Archive for the ‘Religion & Secularization’ Category

Nanovision in December

Posted on January 9, 2013 in Patterns of Integration, Religion & Secularization, Social and Political Geographies, The Movement of Peoples

Movement of Peoples

The first genome-wide perspective on the origin of Romani peoples has been published in Current Biology (Cell Press) by David Comas (Universitat Pompeu Fabra, Spain) and Manfred Kayser (Erasmus University, Netherlands). Linguistic evidence has long placed the origins of the Roma in Rajasthan; genome data confirms this view and adds that intermarriage with non-Romani Europeans also contributes a great deal.

Gérard Dépardieu’s recent protest against tax rates in France reminds us that the free movement of people, and peoples, is often driven by economic incentives and disincentives. On the other end of the income spectrum, what are the movement patterns now in, for example, Spain, where unemployment is skyrocketing? More generally, youth unemployment is upwards of 40% at Europe’s edges, as this map based on Eurostat data shows.

Social & Political Geographies

Geography is one of those academic enterprises like English that has largely dissolved its disciplinary boundaries. It now encompasses not only the description of terra firma but of any phenomena (social, political, etc.) that can be mapped to it. With the advent of big data, maps have taken on new subjects, methods, and representational forms. One site that collects especially thought-provoking maps is Strange Maps by Frank Jacobs.

Patterns of Integration

One of the most obvious patterns of cultural solidarity in Europe is the sharing of food. Europe of course has long been known for its cuisine (France, Italy, Spain, etc.). One of the chefs best-known today for pushing the envelope is Ferran Adrià, from the famous (and now closed) restaurant, El Bulli. Adrià is leading the El Bulli Foundation, which aims in part to create a global database of gastronomy called BulliPedia. Like other cultural examples of modernism, Adrià’s approach to cuisine searches high and low and verges deliberately on the surreal to “make it new.” It’s interesting however that this global modernist cuisine is matched in status by its complement, the creatively locavore and primitivist cuisine of René Redzepi in Copenhagen, whose restaurant Noma is considered by the trade to be the best in the world.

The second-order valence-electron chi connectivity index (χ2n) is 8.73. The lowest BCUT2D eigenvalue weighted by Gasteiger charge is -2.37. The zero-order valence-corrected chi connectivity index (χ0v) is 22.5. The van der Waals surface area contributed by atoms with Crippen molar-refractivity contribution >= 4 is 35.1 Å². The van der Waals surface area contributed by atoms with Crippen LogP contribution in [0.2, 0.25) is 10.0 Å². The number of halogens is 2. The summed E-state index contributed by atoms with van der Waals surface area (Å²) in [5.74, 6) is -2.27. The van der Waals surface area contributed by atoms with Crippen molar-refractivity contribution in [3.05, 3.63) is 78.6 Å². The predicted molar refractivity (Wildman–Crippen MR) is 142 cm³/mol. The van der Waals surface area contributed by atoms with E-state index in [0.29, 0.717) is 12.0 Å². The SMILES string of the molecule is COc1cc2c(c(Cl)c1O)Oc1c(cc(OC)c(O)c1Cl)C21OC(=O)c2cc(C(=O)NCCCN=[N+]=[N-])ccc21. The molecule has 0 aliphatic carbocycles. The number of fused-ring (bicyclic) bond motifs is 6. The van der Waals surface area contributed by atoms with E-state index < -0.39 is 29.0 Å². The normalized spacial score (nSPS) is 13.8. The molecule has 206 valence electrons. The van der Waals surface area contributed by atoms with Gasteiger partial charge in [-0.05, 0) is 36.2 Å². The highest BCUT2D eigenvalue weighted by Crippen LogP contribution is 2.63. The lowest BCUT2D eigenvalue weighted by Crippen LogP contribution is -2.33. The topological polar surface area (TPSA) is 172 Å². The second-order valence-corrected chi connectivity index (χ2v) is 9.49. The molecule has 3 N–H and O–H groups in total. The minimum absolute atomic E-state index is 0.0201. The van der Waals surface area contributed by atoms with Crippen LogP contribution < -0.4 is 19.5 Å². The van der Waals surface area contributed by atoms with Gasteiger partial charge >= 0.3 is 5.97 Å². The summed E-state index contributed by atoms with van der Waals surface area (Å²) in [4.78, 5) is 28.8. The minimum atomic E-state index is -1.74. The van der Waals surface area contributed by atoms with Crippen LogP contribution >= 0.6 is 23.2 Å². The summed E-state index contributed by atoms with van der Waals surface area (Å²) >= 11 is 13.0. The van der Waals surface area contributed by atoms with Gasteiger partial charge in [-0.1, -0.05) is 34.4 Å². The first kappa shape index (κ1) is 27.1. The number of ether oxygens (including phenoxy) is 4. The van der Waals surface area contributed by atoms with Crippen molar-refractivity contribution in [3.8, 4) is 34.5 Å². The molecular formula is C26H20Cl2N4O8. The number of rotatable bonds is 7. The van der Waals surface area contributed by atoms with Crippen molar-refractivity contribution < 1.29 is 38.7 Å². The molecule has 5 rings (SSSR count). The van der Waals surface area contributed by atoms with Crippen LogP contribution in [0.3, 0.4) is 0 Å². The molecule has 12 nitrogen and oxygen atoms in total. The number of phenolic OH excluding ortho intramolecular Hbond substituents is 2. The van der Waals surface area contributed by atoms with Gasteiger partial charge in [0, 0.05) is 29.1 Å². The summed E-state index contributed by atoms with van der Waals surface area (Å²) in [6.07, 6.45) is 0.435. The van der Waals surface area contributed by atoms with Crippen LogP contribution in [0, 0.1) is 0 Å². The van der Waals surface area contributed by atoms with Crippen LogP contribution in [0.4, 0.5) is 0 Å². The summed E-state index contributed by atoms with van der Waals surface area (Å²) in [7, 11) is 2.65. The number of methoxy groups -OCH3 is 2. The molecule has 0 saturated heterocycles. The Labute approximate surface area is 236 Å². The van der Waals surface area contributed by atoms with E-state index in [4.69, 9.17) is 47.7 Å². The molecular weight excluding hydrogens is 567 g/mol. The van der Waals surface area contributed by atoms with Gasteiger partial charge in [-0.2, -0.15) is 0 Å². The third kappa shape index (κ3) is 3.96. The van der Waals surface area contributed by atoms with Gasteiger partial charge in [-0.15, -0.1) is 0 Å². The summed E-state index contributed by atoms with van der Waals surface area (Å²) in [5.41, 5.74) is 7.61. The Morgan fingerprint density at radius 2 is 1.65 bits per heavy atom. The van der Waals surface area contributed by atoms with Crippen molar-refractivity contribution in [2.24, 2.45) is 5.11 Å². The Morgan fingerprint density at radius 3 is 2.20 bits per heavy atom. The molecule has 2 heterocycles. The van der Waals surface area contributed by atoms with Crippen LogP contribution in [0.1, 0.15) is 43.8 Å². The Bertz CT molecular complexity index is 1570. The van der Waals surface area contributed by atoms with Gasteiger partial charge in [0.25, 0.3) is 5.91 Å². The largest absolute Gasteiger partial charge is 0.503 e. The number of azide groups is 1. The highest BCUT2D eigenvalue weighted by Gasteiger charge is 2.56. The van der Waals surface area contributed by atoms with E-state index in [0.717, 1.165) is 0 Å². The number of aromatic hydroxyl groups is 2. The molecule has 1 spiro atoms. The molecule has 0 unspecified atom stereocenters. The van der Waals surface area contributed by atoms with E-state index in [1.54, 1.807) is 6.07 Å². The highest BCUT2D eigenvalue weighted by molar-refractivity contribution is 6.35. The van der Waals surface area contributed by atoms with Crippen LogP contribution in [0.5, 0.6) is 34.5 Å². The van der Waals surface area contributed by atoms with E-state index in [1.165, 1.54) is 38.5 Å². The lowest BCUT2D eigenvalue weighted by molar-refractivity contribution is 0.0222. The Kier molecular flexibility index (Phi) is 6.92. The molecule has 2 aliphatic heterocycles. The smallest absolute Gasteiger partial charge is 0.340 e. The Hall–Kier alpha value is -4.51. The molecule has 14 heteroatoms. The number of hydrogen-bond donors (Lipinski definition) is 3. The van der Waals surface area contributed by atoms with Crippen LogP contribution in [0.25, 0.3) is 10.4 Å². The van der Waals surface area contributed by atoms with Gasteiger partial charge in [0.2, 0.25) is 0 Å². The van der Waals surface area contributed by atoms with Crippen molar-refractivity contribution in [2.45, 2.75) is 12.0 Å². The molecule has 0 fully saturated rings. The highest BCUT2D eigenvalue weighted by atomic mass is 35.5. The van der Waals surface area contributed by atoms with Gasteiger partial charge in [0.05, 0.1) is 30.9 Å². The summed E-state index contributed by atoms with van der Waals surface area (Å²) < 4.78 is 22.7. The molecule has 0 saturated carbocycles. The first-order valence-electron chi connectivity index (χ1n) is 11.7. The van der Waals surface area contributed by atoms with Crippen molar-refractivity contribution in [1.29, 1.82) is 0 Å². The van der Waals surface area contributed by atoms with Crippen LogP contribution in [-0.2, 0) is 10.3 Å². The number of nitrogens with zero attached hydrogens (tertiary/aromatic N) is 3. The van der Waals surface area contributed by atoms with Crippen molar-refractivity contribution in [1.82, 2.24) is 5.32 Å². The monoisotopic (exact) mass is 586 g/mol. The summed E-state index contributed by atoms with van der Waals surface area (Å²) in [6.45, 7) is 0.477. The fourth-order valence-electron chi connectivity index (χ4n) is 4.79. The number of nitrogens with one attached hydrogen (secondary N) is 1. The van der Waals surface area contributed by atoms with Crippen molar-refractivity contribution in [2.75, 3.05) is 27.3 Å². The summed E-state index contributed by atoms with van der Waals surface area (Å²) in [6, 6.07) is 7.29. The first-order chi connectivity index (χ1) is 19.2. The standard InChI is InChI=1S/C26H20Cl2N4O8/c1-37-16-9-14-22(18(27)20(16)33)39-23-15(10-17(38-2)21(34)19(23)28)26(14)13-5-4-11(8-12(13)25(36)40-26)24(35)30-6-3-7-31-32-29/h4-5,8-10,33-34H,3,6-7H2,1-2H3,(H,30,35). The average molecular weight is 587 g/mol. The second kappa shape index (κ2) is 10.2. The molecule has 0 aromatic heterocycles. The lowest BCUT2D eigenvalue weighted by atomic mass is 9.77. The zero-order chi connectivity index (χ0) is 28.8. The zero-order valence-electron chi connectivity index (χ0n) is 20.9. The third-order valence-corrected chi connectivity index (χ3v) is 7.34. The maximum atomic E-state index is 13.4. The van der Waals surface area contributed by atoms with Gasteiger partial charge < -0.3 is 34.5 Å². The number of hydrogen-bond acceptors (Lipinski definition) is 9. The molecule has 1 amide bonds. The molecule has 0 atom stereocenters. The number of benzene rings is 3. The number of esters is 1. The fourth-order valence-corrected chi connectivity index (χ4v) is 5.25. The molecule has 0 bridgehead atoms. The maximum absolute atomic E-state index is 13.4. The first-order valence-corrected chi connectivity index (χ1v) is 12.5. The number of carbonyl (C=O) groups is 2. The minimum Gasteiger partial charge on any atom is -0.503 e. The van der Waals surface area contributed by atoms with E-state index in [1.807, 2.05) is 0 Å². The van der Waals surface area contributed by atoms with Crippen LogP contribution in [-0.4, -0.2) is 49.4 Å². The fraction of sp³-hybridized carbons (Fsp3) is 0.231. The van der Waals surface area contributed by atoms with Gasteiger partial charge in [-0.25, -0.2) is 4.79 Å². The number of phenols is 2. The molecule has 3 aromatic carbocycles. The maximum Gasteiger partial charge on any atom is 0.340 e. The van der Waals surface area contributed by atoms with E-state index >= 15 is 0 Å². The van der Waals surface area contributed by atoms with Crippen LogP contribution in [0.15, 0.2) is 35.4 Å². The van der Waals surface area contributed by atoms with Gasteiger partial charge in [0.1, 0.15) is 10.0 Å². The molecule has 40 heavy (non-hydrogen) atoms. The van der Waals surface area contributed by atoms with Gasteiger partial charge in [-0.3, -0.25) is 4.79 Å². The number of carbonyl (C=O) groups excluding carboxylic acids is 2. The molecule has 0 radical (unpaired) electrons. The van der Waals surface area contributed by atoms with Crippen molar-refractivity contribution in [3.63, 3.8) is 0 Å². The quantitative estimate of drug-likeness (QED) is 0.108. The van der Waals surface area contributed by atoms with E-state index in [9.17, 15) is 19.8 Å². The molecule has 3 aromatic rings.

Religion & Secularization

TEDx at the Vatican on April 19, 2013, will address religious freedom.

Other links of interest

eurozine, “Europe’s leading cultural magazines at your fingertips”

Council for European Studies (Columbia University)

Michelangelo Frammartino

Posted on March 2, 2012 in Events, Film, Opinion, Religion & Secularization

Every semester the Nanovic Institute organizes a European film series which galvanizes what has come to be a sizable audience. Last semester, the series was guest curated by film producer Leslee Udwin (a friend of the Institute) and focused on Europe, Beyond Borders. This semester, as is our practice  every other semester, we pull together a Best of Recent European Film to keep the series fresh and current.

The first film of this semester was Michelangelo Frammartino’s QUATTRO VOLTE (“The Four Times”).

ND Italianists, always in piazza, were out in full force for this one. John Welle (Professor of Italian) gave a gentle introduction which set the tone for this unusual film, which is nearly silent, poetic, and has no human dialogue. Frammartino’s use of Pythagoras’s theory of the fourfold transmigration of the soul (hence the title) made me care about the shepherd, the sheep, the tree, and (yes) charcoal. How is this possible? By following how one is shown to mingle with the other.

There is something medieval about this film, not only in its intuition of the Great Chain of Being, but also in its cinematography. Several fixed-camera shots are composed so that you follow movement on the screen as if you were following a narrative placed on a two-dimensional surface, as in a gothic painting. Frammartino’s shots are beautifully composed. I wouldn’t be surprised if many were consciously or unconsciously arranged in Golden Sections. (He does have a background in architecture.) You have to watch the film in a different way. It is organized by repetition. Props to Frammartino for taking these kinds of risks.

It’s great for students looking for fresh ways of thinking about the kind of experience one can have in a cinema.